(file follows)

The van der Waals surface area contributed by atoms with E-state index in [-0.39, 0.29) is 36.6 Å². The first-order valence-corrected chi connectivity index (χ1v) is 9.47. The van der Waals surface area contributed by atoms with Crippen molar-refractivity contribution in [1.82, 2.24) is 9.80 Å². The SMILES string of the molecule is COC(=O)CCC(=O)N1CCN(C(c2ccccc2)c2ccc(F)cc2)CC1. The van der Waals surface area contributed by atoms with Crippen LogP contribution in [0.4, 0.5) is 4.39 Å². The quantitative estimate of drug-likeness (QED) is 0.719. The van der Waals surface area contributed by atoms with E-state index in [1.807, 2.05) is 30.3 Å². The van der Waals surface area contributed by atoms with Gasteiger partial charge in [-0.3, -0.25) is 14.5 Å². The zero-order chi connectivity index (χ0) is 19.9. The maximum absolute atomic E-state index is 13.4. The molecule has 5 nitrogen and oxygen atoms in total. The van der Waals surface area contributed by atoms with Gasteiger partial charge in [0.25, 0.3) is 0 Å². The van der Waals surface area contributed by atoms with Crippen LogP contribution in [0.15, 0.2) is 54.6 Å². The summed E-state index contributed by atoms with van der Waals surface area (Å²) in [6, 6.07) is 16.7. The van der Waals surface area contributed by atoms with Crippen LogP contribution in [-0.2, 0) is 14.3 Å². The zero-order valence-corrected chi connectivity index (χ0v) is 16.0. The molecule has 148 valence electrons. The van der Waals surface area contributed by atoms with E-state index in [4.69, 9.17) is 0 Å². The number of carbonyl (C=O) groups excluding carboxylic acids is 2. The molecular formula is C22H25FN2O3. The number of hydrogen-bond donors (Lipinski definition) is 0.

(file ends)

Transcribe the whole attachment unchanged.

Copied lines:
The van der Waals surface area contributed by atoms with E-state index in [-0.39, 0.29) is 36.6 Å². The first-order valence-corrected chi connectivity index (χ1v) is 9.47. The van der Waals surface area contributed by atoms with Crippen molar-refractivity contribution in [1.82, 2.24) is 9.80 Å². The SMILES string of the molecule is COC(=O)CCC(=O)N1CCN(C(c2ccccc2)c2ccc(F)cc2)CC1. The van der Waals surface area contributed by atoms with Crippen LogP contribution in [0.4, 0.5) is 4.39 Å². The quantitative estimate of drug-likeness (QED) is 0.719. The van der Waals surface area contributed by atoms with E-state index in [1.807, 2.05) is 30.3 Å². The van der Waals surface area contributed by atoms with Gasteiger partial charge in [-0.3, -0.25) is 14.5 Å². The zero-order chi connectivity index (χ0) is 19.9. The maximum absolute atomic E-state index is 13.4. The molecule has 5 nitrogen and oxygen atoms in total. The van der Waals surface area contributed by atoms with Gasteiger partial charge in [0.25, 0.3) is 0 Å². The van der Waals surface area contributed by atoms with Crippen LogP contribution in [0.15, 0.2) is 54.6 Å². The summed E-state index contributed by atoms with van der Waals surface area (Å²) in [6, 6.07) is 16.7. The van der Waals surface area contributed by atoms with Crippen LogP contribution in [-0.2, 0) is 14.3 Å². The zero-order valence-corrected chi connectivity index (χ0v) is 16.0. The molecule has 148 valence electrons. The van der Waals surface area contributed by atoms with E-state index in [4.69, 9.17) is 0 Å². The number of carbonyl (C=O) groups excluding carboxylic acids is 2. The molecular formula is C22H25FN2O3. The number of hydrogen-bond donors (Lipinski definition) is 0.